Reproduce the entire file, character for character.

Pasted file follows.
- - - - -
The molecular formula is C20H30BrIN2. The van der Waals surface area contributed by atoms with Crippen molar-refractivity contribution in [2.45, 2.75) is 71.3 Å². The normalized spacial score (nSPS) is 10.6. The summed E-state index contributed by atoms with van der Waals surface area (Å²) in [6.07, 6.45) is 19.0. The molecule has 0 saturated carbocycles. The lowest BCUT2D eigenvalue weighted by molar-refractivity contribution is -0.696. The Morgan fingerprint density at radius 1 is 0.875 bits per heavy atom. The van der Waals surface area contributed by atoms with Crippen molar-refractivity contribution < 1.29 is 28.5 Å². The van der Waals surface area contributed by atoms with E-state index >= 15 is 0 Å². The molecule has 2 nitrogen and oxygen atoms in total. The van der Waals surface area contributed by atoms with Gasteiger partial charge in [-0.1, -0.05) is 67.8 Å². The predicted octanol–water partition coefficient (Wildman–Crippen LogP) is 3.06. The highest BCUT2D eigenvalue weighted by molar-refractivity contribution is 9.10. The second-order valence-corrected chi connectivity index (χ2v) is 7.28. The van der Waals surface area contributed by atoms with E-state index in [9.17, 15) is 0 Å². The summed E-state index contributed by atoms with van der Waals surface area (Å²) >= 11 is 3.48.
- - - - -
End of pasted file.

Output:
The molecular formula is C20H30BrIN2. The van der Waals surface area contributed by atoms with Crippen molar-refractivity contribution in [2.45, 2.75) is 71.3 Å². The normalized spacial score (nSPS) is 10.6. The summed E-state index contributed by atoms with van der Waals surface area (Å²) in [6.07, 6.45) is 19.0. The molecule has 0 saturated carbocycles. The lowest BCUT2D eigenvalue weighted by molar-refractivity contribution is -0.696. The Morgan fingerprint density at radius 1 is 0.875 bits per heavy atom. The van der Waals surface area contributed by atoms with Crippen molar-refractivity contribution < 1.29 is 28.5 Å². The van der Waals surface area contributed by atoms with E-state index >= 15 is 0 Å². The molecule has 2 nitrogen and oxygen atoms in total. The van der Waals surface area contributed by atoms with Gasteiger partial charge in [-0.1, -0.05) is 67.8 Å². The predicted octanol–water partition coefficient (Wildman–Crippen LogP) is 3.06. The highest BCUT2D eigenvalue weighted by molar-refractivity contribution is 9.10. The second-order valence-corrected chi connectivity index (χ2v) is 7.28. The van der Waals surface area contributed by atoms with E-state index in [9.17, 15) is 0 Å². The summed E-state index contributed by atoms with van der Waals surface area (Å²) >= 11 is 3.48.